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Leading on a Budget

Sarah Bragg
Sarah Bragg Monday February 22, 2010
<? echo $type; ?> Leading on a Budget

Sarah Bragg, with reThink, forwarded some articles in Business Week about top companies and how they develop their leaders. I wondered if any of these thoughts would apply in your church or ministry setting? I know when times are economically tough often professional development and volunteer training budgets are cut from the budget completely. But this research suggests that companies that grow leaders best do similar things consistently, in bad times as well as good.

  1. They cast vision and create a sense of urgency about changes that need to be made to be ready for new challenges in the future.
  2. They are actively training other people to replace themselves in their current role so they are ready for new opportunities.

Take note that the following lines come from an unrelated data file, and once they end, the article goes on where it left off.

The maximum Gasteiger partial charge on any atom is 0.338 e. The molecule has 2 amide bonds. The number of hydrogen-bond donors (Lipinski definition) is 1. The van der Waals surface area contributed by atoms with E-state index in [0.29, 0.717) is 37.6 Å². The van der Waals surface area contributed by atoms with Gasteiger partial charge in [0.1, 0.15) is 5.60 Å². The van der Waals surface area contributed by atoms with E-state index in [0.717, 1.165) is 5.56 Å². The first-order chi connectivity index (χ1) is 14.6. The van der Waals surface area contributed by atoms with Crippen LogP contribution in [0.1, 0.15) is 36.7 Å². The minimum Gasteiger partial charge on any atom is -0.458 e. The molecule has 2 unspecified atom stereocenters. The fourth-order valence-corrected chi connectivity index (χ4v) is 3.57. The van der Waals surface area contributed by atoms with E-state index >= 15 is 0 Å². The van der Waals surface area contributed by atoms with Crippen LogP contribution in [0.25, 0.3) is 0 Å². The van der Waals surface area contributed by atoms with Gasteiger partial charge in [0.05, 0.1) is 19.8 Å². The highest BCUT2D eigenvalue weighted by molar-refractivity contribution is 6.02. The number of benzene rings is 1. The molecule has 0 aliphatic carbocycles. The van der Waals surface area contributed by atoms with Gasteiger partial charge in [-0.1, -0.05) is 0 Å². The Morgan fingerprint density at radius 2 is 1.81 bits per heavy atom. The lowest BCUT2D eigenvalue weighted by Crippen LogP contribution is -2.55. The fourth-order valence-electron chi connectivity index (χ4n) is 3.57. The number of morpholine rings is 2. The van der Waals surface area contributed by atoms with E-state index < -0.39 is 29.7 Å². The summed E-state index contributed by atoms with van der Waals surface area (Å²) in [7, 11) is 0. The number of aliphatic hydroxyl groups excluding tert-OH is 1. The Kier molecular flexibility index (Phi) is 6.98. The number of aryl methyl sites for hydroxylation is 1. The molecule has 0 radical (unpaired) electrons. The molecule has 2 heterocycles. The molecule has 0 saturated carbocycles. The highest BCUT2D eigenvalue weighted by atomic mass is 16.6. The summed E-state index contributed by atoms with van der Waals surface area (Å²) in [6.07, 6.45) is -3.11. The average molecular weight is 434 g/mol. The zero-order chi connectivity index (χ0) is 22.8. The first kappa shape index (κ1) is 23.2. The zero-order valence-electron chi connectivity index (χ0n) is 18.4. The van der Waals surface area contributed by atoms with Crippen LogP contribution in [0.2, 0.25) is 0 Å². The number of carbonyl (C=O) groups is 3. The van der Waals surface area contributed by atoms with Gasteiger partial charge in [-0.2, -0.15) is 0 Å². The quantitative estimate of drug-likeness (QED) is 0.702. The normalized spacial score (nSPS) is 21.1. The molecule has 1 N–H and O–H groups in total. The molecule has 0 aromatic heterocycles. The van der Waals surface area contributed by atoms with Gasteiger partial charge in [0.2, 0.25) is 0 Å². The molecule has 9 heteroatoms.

In this article, Mary Fontaine summarizes that: “Leaders engage and enable people. It’s that simple, but it requires a shift of focus from solely outcomes… to motivating people so they’re passionate about helping the company achieve its goals.” She also talked about how good leaders help remove the obstacles that hinder their teams from doing their best. I love the analogy that Fontaine quotes from a senior client at IBM, who says, “My job is to take the rocks out of the campers’ knapsacks so that they can run faster and further.”

In your world, do you find it hard to prioritize professional development when Sunday is always coming?  How do you creatively continue to motivate your volunteers and remove obstacles slowing down your team when money is tight?

Sarah Bragg has worked with students in ministry for more than 15 years and previously worked in full-time ministry for 7 years. Her book titled Body. Beauty. Boys. The Truth About Girls and How We See Ourselves helps young women find their value in the One who matters. She is the Lead Editor for a the Orange Student strategy and curriculum. She has a Masters of Arts in Biblical Studies from Dallas Theological Seminary. Sarah and her husband, Scott, and their daughters, Sinclair and Rory, reside in Marietta, Ga.